My kids fight ALL THE TIME. There, I said it. And because of that, I’m constantly searching for the magical cure for how to stop siblings fighting.
I’m happy to report that after months of experimentation and research (including getting input from experts!), things are finally starting to get better.
Want to skip all that painful time and get my secrets for how to stop siblings fighting? Let’s get right to it.
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How to Stop Siblings Fighting
If you have multiple children, I’m sure you’re interested in learning how to stop siblings fighting. Here are some essential strategies to help them learn to get along:
Give them something to do together.
Set specific rules for how they can play and how they should interact with each other.
Examples: “no biting” or “we have to share our toys.” This can also be in the form of routines, for example: “John will pick a movie today and Jane will choose next week.”
Provide a setting where there is plenty of space and toys for everyone.
Of course sometimes they fight over the same toy, but making sure there are plenty of options for both decreases this risk.
If your kids continue to fight, tell them play time is over. Give them a chore to do (laundry, putting away dishes, cleaning windows, etc) that they must complete before they are allowed to play again. Win-win, you get the chore done and it distracts and punishes for fighting.
Make sure each child feels loved.
This can be in the form of time and attention, but also with how they are disciplined. Make sure you are spending plenty of time with each child daily and not comparing one child to another.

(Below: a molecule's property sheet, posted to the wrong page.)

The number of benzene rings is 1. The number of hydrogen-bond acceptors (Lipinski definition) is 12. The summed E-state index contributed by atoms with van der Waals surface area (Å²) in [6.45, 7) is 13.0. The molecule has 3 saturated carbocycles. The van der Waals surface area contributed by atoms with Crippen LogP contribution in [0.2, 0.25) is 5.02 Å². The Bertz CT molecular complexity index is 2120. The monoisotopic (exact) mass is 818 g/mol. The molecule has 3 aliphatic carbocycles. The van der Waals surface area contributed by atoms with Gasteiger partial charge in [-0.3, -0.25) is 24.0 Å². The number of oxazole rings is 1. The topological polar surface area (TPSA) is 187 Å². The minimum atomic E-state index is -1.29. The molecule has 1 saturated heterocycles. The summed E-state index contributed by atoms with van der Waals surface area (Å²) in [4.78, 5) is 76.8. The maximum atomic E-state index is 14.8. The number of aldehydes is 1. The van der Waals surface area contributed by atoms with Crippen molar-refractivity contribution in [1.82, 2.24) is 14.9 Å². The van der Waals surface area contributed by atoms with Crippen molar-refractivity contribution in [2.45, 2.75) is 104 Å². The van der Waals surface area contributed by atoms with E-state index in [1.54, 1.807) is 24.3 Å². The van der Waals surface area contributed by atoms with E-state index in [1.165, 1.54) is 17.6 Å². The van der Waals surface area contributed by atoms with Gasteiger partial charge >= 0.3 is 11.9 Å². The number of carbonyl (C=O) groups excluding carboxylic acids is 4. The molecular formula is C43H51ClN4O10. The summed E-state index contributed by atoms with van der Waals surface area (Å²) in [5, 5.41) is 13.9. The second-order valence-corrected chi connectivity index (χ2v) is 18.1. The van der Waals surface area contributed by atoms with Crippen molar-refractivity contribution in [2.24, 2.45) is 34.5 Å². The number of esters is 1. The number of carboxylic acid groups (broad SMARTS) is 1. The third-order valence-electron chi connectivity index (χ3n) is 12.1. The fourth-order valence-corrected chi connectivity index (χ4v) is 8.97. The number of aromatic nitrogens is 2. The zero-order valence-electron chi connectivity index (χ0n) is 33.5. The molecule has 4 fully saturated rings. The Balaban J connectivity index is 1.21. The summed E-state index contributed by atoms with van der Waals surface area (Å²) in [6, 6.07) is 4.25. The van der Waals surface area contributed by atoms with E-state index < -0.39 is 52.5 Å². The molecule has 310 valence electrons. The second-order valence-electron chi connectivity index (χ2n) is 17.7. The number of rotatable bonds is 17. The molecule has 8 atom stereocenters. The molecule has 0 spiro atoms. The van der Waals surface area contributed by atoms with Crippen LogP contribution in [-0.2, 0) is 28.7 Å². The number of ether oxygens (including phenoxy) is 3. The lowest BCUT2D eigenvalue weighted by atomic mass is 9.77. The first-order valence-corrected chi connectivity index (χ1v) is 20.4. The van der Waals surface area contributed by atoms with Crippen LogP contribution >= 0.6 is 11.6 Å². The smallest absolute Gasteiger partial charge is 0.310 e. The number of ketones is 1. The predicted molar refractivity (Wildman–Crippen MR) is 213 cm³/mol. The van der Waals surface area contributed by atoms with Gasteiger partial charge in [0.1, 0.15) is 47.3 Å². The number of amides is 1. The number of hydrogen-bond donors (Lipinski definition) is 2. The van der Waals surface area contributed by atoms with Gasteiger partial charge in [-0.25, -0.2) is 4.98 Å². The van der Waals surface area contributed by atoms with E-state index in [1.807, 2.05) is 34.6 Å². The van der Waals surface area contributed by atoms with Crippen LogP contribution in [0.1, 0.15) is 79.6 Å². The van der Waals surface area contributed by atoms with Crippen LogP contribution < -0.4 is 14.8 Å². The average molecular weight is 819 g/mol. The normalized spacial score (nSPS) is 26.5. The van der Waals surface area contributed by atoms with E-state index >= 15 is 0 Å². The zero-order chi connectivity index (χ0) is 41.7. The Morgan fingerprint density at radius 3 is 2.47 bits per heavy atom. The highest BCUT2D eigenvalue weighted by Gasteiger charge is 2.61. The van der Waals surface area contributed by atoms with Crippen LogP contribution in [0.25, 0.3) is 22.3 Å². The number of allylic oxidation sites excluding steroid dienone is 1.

Praise children when you “catch” them being good. Encouraging good behavior and interactions goes much further than punishment. For example, “I really like how you are taking turns with the piano”.
Model good behavior.
Children are watching how you interact with others so when trying to learn how to stop siblings fighting, check yourself first. Make sure to be kind and respectful towards others in front of them, even if it’s just for a minute or two.
Show them how to navigate conflict.
Don’t immediately rush in when they begin to fight, instead try and approach each one individually for how they can mediate the problem themselves. For example, “I know John wants to build a tower and you want to build a spaceship, can you suggest something you can both build together?”
If you sense a fight coming, suggest a new activity before the conflict gets too far.
Divide the space.
An oldie but a goodie. Draw a line down the middle of the play area for each child. They’ll have to work together if they want to exchange/trade toys.
OK so admittedly I haven’t tried this one yet, but I want to. I want to so bad. The idea is that the two siblings who are fighting have to wear an oversized t-shirt together until they can learn to get along. Genius. Alternatively, I’ve heard about making siblings “hug-it-out” until they can get along.
Make sure basic needs are met.
This includes making sure children are getting enough sleep, eating healthy and well-balanced meals, as well as being physically active.
Empathize and problem solve.
When children are fighting, be sure to ask how each one about their emotions. Speak with them individually about what they want and how they think the other child is feeling. Brainstorm about how they can fix the problem and how they think it would play out.
Be firm and clear.
Emphasize that fighting/name-calling/hitting is unacceptable behavior and is never acceptable under any circumstances.
Let them cool-off.
Realize when it’s too late for a peaceful resolution. If emotions are running high, encourage them to separate for some alone time to cool off.
Don’t expect instant results with any of these strategies. Give the process at least a few weeks before deciding how well it is working!
Why Do Siblings Fight So Much?
Now that you have some ideas for how to stop siblings fighting, it’s important to understand why this is such a common problem.